updated 09:41 pm EDT, Mon August 27, 2012
Connect America Fund beneficiary of additional funds
The US Federal Communications Commission (FCC) is evaluating a plan to place a new tax on broadband Internet service. The move would generate funds for the Connect America Fund, a subsidy created from the Universal Service Fund in 2011 to expand Internet access to rural and underserved areas. The FCC issued a request for comment on the proposal in April.
Dozens of companies have agreed in principle to the proposal, such as Google, Sprint, and AT&T. In it's approve of the proposal, Google argued that the current market conditions "strongly supports expanding the [Universal Service Fund] contribution base to include broadband Internet access services."
Google suggested that taxing email or Google Voice wouldn't be the best way to generate the funds as "saddling these offerings with new, direct USF contribution obligations is likely to restrict innovative options for all communications consumers and cause immediate and lasting harm to the users, pioneers, and innovators of Internet-based services."
The Connect America fund is fueled by an additional fee on landline and cell phone bills. Alternative proposals in the FCC text include taxing text messages, or levying a flat fee on each phone line instead of taking a percentage of fees associated with interstate phone calls.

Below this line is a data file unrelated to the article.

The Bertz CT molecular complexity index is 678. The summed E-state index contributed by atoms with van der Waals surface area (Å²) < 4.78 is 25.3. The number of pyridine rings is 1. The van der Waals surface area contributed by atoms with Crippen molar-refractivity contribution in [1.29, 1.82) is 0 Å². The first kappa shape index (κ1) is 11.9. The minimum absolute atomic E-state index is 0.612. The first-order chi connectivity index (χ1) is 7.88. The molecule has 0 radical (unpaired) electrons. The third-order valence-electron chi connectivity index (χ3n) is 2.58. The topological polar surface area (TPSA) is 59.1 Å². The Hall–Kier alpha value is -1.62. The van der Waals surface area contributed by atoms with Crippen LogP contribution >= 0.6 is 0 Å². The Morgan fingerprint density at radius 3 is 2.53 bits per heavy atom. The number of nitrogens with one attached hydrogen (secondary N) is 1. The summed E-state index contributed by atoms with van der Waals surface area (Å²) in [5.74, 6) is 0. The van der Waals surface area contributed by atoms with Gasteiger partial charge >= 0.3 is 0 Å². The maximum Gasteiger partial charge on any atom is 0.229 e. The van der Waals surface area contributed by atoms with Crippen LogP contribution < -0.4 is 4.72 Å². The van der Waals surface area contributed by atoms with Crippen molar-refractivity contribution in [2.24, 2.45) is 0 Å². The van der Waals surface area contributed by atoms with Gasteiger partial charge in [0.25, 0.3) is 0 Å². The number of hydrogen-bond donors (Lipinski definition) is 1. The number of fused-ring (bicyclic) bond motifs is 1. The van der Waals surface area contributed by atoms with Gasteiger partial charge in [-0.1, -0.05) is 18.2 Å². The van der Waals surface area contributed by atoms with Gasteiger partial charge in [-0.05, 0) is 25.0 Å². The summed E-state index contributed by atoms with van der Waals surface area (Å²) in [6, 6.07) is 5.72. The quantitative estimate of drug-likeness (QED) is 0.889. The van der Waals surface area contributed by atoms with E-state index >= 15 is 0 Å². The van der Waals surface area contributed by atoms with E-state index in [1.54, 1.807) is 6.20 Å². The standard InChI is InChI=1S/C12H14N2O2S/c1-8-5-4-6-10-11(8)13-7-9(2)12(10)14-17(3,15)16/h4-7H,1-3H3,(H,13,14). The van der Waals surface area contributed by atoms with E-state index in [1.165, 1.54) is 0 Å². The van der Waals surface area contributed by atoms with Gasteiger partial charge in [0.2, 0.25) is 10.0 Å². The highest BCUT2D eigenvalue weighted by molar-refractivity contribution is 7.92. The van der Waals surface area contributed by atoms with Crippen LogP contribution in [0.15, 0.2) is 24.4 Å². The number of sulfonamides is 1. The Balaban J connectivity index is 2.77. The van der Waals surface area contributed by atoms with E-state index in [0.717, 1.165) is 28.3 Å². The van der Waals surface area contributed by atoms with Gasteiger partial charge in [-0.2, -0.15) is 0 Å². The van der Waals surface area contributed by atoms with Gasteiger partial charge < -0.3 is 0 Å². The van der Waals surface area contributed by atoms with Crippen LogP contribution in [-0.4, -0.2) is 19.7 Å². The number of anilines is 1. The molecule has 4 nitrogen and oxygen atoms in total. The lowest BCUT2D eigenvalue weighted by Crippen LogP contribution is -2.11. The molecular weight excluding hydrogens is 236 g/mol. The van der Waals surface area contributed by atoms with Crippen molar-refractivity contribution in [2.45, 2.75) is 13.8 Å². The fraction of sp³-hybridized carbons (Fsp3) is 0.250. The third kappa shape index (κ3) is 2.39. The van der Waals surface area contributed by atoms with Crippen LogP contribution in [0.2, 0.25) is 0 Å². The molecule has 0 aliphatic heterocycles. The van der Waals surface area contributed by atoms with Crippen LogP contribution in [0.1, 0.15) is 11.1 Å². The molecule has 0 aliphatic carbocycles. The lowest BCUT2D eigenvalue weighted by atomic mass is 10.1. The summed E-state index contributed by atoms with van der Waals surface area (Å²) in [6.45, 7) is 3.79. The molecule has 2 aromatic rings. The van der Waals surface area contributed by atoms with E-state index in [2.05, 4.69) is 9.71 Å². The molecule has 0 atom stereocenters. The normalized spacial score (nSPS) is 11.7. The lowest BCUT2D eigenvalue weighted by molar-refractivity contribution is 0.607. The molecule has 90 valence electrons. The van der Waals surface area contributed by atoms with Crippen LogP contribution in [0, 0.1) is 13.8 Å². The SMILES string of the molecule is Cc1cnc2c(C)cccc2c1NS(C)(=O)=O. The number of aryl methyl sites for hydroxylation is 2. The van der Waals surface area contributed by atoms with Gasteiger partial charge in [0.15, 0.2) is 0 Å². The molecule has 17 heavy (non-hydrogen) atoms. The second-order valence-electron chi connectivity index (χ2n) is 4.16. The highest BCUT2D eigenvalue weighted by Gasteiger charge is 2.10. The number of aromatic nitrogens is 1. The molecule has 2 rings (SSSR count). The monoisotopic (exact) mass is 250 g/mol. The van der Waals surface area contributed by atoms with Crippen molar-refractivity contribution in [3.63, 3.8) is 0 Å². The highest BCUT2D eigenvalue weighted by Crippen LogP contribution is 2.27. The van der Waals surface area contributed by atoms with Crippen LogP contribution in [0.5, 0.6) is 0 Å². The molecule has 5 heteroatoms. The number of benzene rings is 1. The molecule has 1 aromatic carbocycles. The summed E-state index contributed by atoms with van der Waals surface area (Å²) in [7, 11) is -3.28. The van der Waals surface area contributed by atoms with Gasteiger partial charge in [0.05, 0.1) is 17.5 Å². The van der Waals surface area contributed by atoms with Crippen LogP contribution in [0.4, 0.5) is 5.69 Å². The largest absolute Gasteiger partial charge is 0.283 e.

FCC Chairman Julius Genachowski calls the current contribution system outdated and inefficient. "Today we propose three goals for contribution reform: efficiency, fairness, and sustainability," the chairman said. He added that "any reforms to the contribution system must safeguard core Commission objectives, including the promotion of broadband innovation, investment, and adoption."
A law passed in 1998 may interfere with the proposal. The Internet Tax Freedom Act prohibits the government from taxing Internet access, a move intended to boost broadband subscriptions. However, the FCC views the Universal Service Fund contributions as "fees" passed onto customers and not "taxes."